Glitter to gold still lies on ocean floor
By June Allen
May 30, 2003
Archived newspapers from 1954 no doubt have the story of the exact date and details of the cement barge's sinking. A relevant fact is that the sunken barge must have been just one of a great many barge-loads of cement to arrive in Ketchikan that year and the several years before. Ketchikan in 1954 was nearing the end of a construction and expansion boom not equaled before or since! Consider the concrete in the tunnel (finished that year), all the piling underpinnings of the whole Water Street and Tongass Avenue construction, paving, the new concrete high rises, the smaller buildings, and dozens of other construction jobs, not to mention the new pulp mill's construction needs. It was an exciting time!
Anchored in the Tongass Narrows over the wreck site...
Photo by Gigi Pilcher - May 08, 2003
The cement barge in Tongass Narrows is (was) just one of hundreds of obstructions, artifacts and even treasures lying on Alaska's vast ocean floor. The capricious Alaska winds, waters, rocks and icebergs can - and have - caused countless marine accidents. The resultant, invisible underwater relics have also created a hankering among the adventurous to find and salvage those treasures. The cement barge lying at the bottom of Tongass Narrows didn't seem worth a salvage effort at the time of its sinking. It didn't glitter like gold. But, as the saying goes, one man's trash is another man's treasure.
Someone saw the cement barge as a treasure. He was a local Alaskan, and he tried his best not all that long ago - in the late '60s and early '70s - to salvage that barge, all by himself! His name was Bill Huckins. He was an Alaskan and a diver like his father before him. His father had been among the divers in a lengthy and well-financed 1929-1934 salvage attempt on the 1901 Gold Rush wreck of the Canadian steamship Islander near Juneau. Huckins' father saw success when the largest portion of the ship was finally salvaged after years of effort. But it was eventual failure.
Bill Huckins was sure he could raise that cement barge in Tongass Narrows, in time. His reasons for taking on such a huge project were other than navigational. He saw value in the submerged cargo. Huckins believed that the water had seeped only into the outer portion of the cement sacks and that the larger inside portion of the cement was still as useable as it was the day it sank. He could sell the salvaged cement.
That's not such a bizarre idea! Alaskan Gold Rush pioneer and movie magnate David Gross (founder of today's Gross Theater chain) made part of his stake at Dyea in 1897 by buying from a disillusioned baker a shipment of offloaded 100-pound flour bags that had been submerged on the beach in the unexpected Dyea tides. Gross, a tailor by training, sewed new, smaller and easier to pack canvas bags into which he poured the perfectly good flour encased in the cement-like water-soaked shell. Maybe cement is like flour?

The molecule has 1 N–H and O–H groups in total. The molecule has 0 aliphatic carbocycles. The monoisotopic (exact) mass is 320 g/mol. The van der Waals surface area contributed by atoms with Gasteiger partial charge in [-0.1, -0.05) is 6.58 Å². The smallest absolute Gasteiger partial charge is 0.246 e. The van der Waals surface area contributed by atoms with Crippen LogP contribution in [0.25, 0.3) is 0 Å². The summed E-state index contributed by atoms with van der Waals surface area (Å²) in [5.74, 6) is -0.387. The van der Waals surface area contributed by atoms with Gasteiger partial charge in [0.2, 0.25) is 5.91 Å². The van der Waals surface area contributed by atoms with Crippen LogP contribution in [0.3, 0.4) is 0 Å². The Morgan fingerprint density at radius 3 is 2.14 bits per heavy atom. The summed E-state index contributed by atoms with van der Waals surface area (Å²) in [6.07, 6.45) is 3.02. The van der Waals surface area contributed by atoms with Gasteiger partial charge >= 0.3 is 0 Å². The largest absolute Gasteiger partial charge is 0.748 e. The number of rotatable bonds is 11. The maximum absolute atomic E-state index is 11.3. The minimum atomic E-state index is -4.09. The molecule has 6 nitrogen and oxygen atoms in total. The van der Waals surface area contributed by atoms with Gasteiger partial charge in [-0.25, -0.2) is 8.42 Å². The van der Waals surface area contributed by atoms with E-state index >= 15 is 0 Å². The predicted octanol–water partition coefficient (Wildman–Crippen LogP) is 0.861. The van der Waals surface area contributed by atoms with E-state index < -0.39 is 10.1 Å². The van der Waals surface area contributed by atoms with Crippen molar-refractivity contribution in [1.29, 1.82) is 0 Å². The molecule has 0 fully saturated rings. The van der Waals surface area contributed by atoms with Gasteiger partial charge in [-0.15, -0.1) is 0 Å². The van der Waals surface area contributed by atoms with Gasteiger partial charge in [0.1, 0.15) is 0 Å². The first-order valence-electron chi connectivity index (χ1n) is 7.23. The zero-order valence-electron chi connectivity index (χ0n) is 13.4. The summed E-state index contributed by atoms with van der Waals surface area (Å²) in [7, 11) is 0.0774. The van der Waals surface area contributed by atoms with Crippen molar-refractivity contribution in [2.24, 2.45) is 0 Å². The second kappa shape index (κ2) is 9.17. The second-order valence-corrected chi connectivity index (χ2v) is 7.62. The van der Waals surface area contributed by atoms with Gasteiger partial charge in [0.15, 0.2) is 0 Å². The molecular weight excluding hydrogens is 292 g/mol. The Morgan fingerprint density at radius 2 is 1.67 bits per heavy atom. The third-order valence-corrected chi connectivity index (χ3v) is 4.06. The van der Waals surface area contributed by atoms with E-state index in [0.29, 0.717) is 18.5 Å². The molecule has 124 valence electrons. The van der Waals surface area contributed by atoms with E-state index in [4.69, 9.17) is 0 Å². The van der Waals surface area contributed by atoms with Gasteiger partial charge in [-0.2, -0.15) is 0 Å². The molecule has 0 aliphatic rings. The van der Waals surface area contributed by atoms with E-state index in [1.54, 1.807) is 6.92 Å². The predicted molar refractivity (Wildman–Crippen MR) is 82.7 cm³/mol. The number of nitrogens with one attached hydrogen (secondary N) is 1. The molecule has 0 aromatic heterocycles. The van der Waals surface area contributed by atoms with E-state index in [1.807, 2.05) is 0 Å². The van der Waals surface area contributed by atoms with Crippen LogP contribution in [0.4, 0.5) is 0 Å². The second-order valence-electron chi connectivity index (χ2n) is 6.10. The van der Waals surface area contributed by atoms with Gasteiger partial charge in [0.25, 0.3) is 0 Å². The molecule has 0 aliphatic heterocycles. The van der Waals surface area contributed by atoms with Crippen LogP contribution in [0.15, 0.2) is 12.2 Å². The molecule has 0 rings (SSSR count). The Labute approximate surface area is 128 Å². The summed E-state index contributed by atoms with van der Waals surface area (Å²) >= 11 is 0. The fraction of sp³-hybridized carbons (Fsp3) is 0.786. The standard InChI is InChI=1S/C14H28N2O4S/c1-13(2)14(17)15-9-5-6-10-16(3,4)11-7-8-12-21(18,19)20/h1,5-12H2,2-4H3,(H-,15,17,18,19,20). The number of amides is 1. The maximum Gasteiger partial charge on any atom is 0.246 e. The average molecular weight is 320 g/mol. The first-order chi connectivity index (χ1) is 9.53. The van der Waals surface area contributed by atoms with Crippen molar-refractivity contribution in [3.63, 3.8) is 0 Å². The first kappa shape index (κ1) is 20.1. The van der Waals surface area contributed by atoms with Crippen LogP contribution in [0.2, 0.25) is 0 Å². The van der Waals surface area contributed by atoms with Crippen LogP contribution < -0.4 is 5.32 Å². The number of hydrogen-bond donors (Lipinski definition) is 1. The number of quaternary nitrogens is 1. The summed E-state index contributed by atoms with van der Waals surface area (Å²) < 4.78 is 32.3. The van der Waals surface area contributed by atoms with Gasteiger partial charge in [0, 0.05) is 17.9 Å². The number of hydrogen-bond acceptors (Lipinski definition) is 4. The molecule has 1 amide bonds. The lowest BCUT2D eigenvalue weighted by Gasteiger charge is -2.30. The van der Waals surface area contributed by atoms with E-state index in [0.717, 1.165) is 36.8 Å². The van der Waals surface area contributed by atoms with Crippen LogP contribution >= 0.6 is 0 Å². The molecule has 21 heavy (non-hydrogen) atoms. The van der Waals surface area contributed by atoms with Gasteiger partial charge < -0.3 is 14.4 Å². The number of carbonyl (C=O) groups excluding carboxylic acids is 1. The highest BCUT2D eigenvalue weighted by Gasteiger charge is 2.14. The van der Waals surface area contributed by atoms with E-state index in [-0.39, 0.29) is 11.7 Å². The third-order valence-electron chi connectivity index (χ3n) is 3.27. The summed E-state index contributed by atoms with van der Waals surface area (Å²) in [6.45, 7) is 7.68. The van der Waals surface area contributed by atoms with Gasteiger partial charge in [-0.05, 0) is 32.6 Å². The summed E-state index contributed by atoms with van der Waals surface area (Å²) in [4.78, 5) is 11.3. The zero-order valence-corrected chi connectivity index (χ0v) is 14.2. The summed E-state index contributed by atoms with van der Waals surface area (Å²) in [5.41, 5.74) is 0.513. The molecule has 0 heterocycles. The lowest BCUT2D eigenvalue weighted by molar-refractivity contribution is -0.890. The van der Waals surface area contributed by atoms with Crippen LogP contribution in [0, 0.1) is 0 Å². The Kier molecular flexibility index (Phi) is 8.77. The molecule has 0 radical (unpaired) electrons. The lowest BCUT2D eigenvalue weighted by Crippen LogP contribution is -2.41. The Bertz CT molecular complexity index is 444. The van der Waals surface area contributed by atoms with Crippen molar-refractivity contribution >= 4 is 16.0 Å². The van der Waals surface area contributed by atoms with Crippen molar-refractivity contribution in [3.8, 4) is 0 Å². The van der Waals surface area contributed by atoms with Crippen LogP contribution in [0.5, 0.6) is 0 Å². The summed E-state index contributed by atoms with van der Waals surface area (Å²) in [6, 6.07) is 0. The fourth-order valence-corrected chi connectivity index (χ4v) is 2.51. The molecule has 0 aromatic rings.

Photo by Chris Wilhelm - May 29, 2003
Bill Huckins was willing to risk it on the barge sunken in Ketchikan's shipping channel. He needed the money from the anticipated sale of the cement. He was no longer young, a short, slender man with light blue eyes and a gray brush cut. He was a quiet man and listened a whole lot more than he talked. His home at that time was at Happy Harbor near Kasaan, where he and his much younger wife and a number of small children were said to be living a sort of subsistence existence year-round. She and the children liked the lifestyle. Only the Forest Service seemed to have a problem with the family's residency in that particular spot.
Bill spent his summers in Ketchikan working on raising the cement barge during the day and playing the piano in nightspots to earn a little cash. If you lived in Ketchikan in the 1960s and through the 70's, you may have seen him at the piano at your favorite watering hole. He also worked odd jobs in town but spent most of his time on the larger pursuit - raising that barge. It was his Titanic. He could be seen storing his gear on the water side of the by-then closed Smiley's cannery - a trim middle-aged man in his well worn wet suit and gray crew cut.